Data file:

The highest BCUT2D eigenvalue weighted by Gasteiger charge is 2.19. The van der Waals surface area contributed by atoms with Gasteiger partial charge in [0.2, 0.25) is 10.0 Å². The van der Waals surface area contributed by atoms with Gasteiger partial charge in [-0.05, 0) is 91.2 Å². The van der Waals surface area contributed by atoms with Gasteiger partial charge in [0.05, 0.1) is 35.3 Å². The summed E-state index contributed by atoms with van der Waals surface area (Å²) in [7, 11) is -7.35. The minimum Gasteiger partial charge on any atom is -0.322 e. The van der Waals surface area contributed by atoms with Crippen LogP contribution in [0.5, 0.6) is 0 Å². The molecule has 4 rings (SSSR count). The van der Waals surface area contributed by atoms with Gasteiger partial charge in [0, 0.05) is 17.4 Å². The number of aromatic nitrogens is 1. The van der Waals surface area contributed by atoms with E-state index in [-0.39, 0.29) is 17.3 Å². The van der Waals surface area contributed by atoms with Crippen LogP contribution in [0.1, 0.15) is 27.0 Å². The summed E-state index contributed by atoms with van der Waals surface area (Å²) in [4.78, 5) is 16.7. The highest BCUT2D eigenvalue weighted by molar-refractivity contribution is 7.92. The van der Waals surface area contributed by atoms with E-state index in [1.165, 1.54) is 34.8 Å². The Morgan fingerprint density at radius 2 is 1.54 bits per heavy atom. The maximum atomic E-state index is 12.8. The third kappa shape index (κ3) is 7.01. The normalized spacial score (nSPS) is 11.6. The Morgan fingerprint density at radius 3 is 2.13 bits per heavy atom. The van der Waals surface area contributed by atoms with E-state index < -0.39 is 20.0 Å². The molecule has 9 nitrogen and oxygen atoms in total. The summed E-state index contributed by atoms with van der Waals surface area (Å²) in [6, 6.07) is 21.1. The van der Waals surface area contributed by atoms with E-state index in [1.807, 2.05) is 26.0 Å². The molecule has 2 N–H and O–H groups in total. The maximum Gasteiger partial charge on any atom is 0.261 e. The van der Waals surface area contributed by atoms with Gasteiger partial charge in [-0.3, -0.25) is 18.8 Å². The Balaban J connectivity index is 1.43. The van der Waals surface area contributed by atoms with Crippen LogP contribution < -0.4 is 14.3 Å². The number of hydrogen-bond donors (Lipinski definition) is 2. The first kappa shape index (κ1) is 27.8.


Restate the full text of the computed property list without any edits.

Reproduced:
The highest BCUT2D eigenvalue weighted by Gasteiger charge is 2.19. The van der Waals surface area contributed by atoms with Gasteiger partial charge in [0.2, 0.25) is 10.0 Å². The van der Waals surface area contributed by atoms with Gasteiger partial charge in [-0.05, 0) is 91.2 Å². The van der Waals surface area contributed by atoms with Gasteiger partial charge in [0.05, 0.1) is 35.3 Å². The summed E-state index contributed by atoms with van der Waals surface area (Å²) in [7, 11) is -7.35. The minimum Gasteiger partial charge on any atom is -0.322 e. The van der Waals surface area contributed by atoms with Crippen LogP contribution in [0.5, 0.6) is 0 Å². The molecule has 4 rings (SSSR count). The van der Waals surface area contributed by atoms with Gasteiger partial charge in [0, 0.05) is 17.4 Å². The number of aromatic nitrogens is 1. The van der Waals surface area contributed by atoms with E-state index in [-0.39, 0.29) is 17.3 Å². The van der Waals surface area contributed by atoms with Crippen LogP contribution in [0.1, 0.15) is 27.0 Å². The summed E-state index contributed by atoms with van der Waals surface area (Å²) in [4.78, 5) is 16.7. The highest BCUT2D eigenvalue weighted by molar-refractivity contribution is 7.92. The van der Waals surface area contributed by atoms with E-state index in [1.165, 1.54) is 34.8 Å². The Morgan fingerprint density at radius 2 is 1.54 bits per heavy atom. The maximum atomic E-state index is 12.8. The third kappa shape index (κ3) is 7.01. The normalized spacial score (nSPS) is 11.6. The Morgan fingerprint density at radius 3 is 2.13 bits per heavy atom. The van der Waals surface area contributed by atoms with E-state index < -0.39 is 20.0 Å². The molecule has 9 nitrogen and oxygen atoms in total. The summed E-state index contributed by atoms with van der Waals surface area (Å²) in [6, 6.07) is 21.1. The van der Waals surface area contributed by atoms with E-state index in [1.807, 2.05) is 26.0 Å². The molecule has 2 N–H and O–H groups in total. The maximum Gasteiger partial charge on any atom is 0.261 e. The van der Waals surface area contributed by atoms with Gasteiger partial charge in [-0.3, -0.25) is 18.8 Å². The Balaban J connectivity index is 1.43. The van der Waals surface area contributed by atoms with Crippen LogP contribution < -0.4 is 14.3 Å². The number of hydrogen-bond donors (Lipinski definition) is 2. The first kappa shape index (κ1) is 27.8.